range of from about 200° to about 400° C. to form an
benzenes, hexahalobenzenes,
aromatic compound containing at least one halogen atom
less than the original halogenated aromatic compound.
Yet another embodiment of the invention resides in a
method for the dehalogenation of an aromatic compound
containing at least one halogen atom on the ring which
comprises treating said compound with water and iron at
a temperature in the range of from about 200° to about
400° C. to form an aromatic compound containing at least
one halogen atom less than the original halogenated aro
matic compound.
A speci?c embodiment of the invention resides in a
method for the dechlorination of an aromatic compound
which comprises treating p-dichlorobenzene with water
and a catalyst comprising a metal above hydrogen but
60
l-chloronaphthalene,
1
bromonaphthalene, l-iodonaphthalene, 2-chloronaphtha
lene, 2-bromonaphthalene, Z-iodonaphthalene, 1,2-di
chloronaphthalene, 1,2-dibromonaphthalene, 1,2-diiodo
naphthalene, 1,4-dichloronaphthalene, 1,4-dibromonaph
thalene, 1,4-diiodonaphthalene, 1,8-dichloronaphthalene,
1,8-dibromonaphthalene, 1,8-diiodonaphthalene, etc., the
halogenated and polyhalogenated anthracenes, chrysenes,
pyrenes, phenanthrenes, naphthacenes, biphenyls, etc. It
is to be understood that the aforementioned halogenated
aromatic compounds are only representatives of the class
of compounds and that the present invention is not neces
sarily limlted thereto.
The dehalogenation of the aforementioned halosub
3,075,021
stituted aromatic compounds is e?ec-ted by treating tli
compound with water, preferably present in an amount
in excess over the halo substituted aromatic compound,
in the presence of a catalyst which comprises a metal
capable of displacing hydrogen from the water, said metal
being above hydrogen but below sodium in the electro
motive force series.
Examples of such metals include
lead, tin, nickel, cobalt, cadmium, iron, chromium, zinc,
ll
for further conversion, the present reaction is economical
ly attractive as a commercial method for obtaining the de
sired products.
The following examples are given to illustrate the
process of the present invention, which, however, are not
intended to limit the generally broad scope of the present
invention in strict ‘accordance therewith.
Example I
manganese, aluminum and magnesium.
The dehalogenation of the halogenated aromatic com 10
A mixture or" 29 g. or" p-dichlorobenzene and 200 g.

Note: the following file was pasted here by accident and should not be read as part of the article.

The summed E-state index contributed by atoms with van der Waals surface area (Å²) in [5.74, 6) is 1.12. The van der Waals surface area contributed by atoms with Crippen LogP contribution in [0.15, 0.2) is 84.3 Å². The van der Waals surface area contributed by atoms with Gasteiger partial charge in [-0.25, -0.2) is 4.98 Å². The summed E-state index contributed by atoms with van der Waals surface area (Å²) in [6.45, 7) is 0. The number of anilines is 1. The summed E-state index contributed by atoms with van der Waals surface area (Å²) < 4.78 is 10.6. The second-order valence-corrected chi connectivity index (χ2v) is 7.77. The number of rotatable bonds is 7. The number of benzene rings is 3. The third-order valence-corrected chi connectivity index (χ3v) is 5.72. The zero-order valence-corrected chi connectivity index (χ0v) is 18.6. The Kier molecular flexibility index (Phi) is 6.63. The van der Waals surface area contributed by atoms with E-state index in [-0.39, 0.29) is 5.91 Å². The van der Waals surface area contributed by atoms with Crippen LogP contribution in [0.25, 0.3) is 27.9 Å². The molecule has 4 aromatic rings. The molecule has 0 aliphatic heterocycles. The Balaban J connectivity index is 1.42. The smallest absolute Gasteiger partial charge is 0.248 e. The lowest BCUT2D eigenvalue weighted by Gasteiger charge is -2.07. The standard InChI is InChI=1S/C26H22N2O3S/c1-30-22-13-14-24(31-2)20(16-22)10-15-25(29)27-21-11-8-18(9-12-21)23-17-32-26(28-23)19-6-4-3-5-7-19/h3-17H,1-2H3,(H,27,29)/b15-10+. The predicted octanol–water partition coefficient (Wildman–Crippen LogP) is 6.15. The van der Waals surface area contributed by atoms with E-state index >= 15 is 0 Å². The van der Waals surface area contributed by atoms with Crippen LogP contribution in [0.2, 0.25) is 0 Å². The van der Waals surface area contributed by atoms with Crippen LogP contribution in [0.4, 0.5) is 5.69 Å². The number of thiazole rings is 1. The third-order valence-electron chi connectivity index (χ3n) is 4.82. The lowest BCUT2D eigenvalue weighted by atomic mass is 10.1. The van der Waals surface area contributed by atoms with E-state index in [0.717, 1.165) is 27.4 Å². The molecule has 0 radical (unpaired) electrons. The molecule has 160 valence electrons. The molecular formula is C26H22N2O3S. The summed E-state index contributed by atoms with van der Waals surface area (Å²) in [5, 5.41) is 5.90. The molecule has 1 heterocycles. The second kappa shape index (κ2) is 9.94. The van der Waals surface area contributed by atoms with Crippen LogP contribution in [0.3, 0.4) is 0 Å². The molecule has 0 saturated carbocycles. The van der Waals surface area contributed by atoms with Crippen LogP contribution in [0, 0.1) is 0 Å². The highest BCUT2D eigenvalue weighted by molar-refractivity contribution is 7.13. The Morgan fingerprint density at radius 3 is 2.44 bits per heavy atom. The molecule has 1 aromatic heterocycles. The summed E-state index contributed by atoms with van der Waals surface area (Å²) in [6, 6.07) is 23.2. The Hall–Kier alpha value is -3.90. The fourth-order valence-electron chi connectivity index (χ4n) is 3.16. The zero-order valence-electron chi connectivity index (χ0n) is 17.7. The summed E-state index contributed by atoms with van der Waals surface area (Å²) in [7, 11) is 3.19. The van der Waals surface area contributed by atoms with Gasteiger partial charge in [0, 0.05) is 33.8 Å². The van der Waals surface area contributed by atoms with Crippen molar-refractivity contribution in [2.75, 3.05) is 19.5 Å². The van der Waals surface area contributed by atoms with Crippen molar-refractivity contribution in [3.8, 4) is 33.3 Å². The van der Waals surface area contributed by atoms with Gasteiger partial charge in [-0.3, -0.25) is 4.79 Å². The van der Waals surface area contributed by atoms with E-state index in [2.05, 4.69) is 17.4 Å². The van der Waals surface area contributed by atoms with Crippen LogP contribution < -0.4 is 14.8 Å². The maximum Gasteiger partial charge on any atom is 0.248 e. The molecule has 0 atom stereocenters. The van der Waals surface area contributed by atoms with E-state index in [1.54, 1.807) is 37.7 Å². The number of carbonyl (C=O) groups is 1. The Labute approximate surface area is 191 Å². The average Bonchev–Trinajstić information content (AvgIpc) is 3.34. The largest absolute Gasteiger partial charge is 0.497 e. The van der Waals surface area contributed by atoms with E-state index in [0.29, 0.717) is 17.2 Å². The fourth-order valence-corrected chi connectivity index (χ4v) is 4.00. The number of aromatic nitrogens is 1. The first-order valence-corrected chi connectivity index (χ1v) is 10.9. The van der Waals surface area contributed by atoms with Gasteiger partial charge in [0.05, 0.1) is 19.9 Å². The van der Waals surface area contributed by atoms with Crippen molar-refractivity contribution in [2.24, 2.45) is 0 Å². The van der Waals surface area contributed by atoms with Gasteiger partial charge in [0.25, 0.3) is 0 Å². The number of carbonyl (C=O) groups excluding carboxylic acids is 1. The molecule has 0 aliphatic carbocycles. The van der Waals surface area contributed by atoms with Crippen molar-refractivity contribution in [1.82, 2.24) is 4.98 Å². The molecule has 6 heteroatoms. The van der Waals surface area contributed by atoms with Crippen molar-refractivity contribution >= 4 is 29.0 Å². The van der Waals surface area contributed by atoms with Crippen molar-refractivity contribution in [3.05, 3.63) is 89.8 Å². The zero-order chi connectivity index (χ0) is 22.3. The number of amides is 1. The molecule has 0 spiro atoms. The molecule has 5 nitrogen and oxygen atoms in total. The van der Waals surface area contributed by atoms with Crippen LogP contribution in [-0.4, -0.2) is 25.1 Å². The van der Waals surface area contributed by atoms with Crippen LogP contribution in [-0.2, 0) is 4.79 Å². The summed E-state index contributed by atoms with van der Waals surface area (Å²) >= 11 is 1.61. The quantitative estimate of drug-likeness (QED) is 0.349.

pounds is effected at ‘elevated temperatures and pressures,
of water was placed in the glass liner of a rotating auto
the temperatures being in the range of from ‘about 200°
to ‘about 400° C. or higher, preferably in a range of from
about 250° to about 350° C., and at pressures ranging
from about atmospheric to about 300 atmospheres or
more. The pressure at which the reaction occurs may
be effected by the introduction of an inert gas such as
nitrogen into the reaction vessel.
clave having a capacity of 850 cc. along with 10 g. of
magnesium. The glass liner was sealed into the autoclave
and nitrogen pressed in until an initial pressure of 30
atmospheres had been. reached, the nitrogen being added
chiefly for the purpose of keeping ‘the reactants in the
liner as much as possible during the heating period. The
autoclave was slowly heated to a temperature of 300°
The process of the present invention may be effected
C. ‘and maintained thereat for ‘a period of 10 hours dur
in any suitable manner and may comprise either a batch 20 ing which time the maximum pressure reached 183 at
or a continuous type openation. For example, when a
mospheres. At the end of this time the autoclave and
batch type operation is used a quantity of the starting
materials comprising the particular aromatic compound
containing at least one halogen substituent on the ring
contents thereof were cooled to room temperature, the
?nal pressure at room temperature being v50 atmospheres.
The excess pressure was vented and the reaction prod
is placed in a suitable apparatus such as a rotating auto 25 ucts comprising 213 g. inside and outside the liner were
clave ‘along with the particular catalyst comprising a
recovered, combined and extracted with pentane. The
metal above hydrogen but below sodium in the electro—
pentane extract was separated ‘from the water and catalyst
motive force series. In ‘addition the water is also added,
and subjected to fractional distillation, the cuts boiling at
following which the apparatus is sealed, brought to a
80—81° C. and 13l—133° (3., comprising ‘a 25% yield of
superatmospheric pressure by the introduction of an inert 30 benzene and an 18% yield of chlorobenzene respectively,
gas, if desired, and heated to the reaction ‘temperature.
were separated and recovered therefrom.
Upon completion of the desired residence time the ap
paratus and contents thereof are allowed to cool to room
temperature and the dehalogen-a'ted product is extracted
with a substantially inert solvent such as pentane, ben
zene, toluene, etc., the catalyst is separated therefrom
and the pentane or other solvent extract is subjected to
fractional distillation, crystallization, etc., whereby the
desired dehalogenated product is recovered therefrom.
Example II
A mixture of 29 g. of p~dichlorobenzene and 200 g.
35 of water was placed in the glass liner of a rotating auto
clave along with 10 g. of iron metal powder which had
previously been reduced by hydrogen. The liner was
sealed into the autoclave and nitrogen pressed in until
an initial pressure of 30 atmospheres had been reached.
The reaction may also be effected in a continuous type 40 The autoclave was then heated to a temperature of 300°
operation. When this ‘type of operation is used the
C. ‘and maintained thereat for a period of 10 hours during
halogen substituted aromatic compound is continuously
which time the maximum pressure rose to 108 atmos
charged to the reaction zone at a liquid hourly space
pheres. At the end of the residence time the autoclave
velocity ‘(volume of charge per volume of catalyst per